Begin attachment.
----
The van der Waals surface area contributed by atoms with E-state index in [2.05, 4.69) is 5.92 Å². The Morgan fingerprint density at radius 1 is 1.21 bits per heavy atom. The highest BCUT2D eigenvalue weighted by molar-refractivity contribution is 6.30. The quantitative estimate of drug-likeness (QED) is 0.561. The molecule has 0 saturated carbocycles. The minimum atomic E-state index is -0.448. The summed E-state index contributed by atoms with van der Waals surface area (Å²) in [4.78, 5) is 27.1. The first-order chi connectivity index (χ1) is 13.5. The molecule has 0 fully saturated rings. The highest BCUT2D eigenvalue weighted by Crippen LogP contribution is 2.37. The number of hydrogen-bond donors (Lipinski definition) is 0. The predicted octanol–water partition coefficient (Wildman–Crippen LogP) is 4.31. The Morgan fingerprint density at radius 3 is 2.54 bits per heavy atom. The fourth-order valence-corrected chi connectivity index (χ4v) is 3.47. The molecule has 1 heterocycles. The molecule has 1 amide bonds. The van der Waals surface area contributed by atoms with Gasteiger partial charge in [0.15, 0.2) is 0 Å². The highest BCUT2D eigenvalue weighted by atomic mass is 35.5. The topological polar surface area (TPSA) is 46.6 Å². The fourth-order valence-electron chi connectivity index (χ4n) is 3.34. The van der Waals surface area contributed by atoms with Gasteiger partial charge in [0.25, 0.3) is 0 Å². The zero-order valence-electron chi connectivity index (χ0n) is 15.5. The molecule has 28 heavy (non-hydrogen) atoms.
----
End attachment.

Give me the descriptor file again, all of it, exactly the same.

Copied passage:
The van der Waals surface area contributed by atoms with E-state index in [2.05, 4.69) is 5.92 Å². The Morgan fingerprint density at radius 1 is 1.21 bits per heavy atom. The highest BCUT2D eigenvalue weighted by molar-refractivity contribution is 6.30. The quantitative estimate of drug-likeness (QED) is 0.561. The molecule has 0 saturated carbocycles. The minimum atomic E-state index is -0.448. The summed E-state index contributed by atoms with van der Waals surface area (Å²) in [4.78, 5) is 27.1. The first-order chi connectivity index (χ1) is 13.5. The molecule has 0 fully saturated rings. The highest BCUT2D eigenvalue weighted by Crippen LogP contribution is 2.37. The number of hydrogen-bond donors (Lipinski definition) is 0. The predicted octanol–water partition coefficient (Wildman–Crippen LogP) is 4.31. The Morgan fingerprint density at radius 3 is 2.54 bits per heavy atom. The fourth-order valence-corrected chi connectivity index (χ4v) is 3.47. The molecule has 1 heterocycles. The molecule has 1 amide bonds. The van der Waals surface area contributed by atoms with Gasteiger partial charge in [0.15, 0.2) is 0 Å². The highest BCUT2D eigenvalue weighted by atomic mass is 35.5. The topological polar surface area (TPSA) is 46.6 Å². The fourth-order valence-electron chi connectivity index (χ4n) is 3.34. The van der Waals surface area contributed by atoms with Gasteiger partial charge in [0.25, 0.3) is 0 Å². The zero-order valence-electron chi connectivity index (χ0n) is 15.5. The molecule has 28 heavy (non-hydrogen) atoms.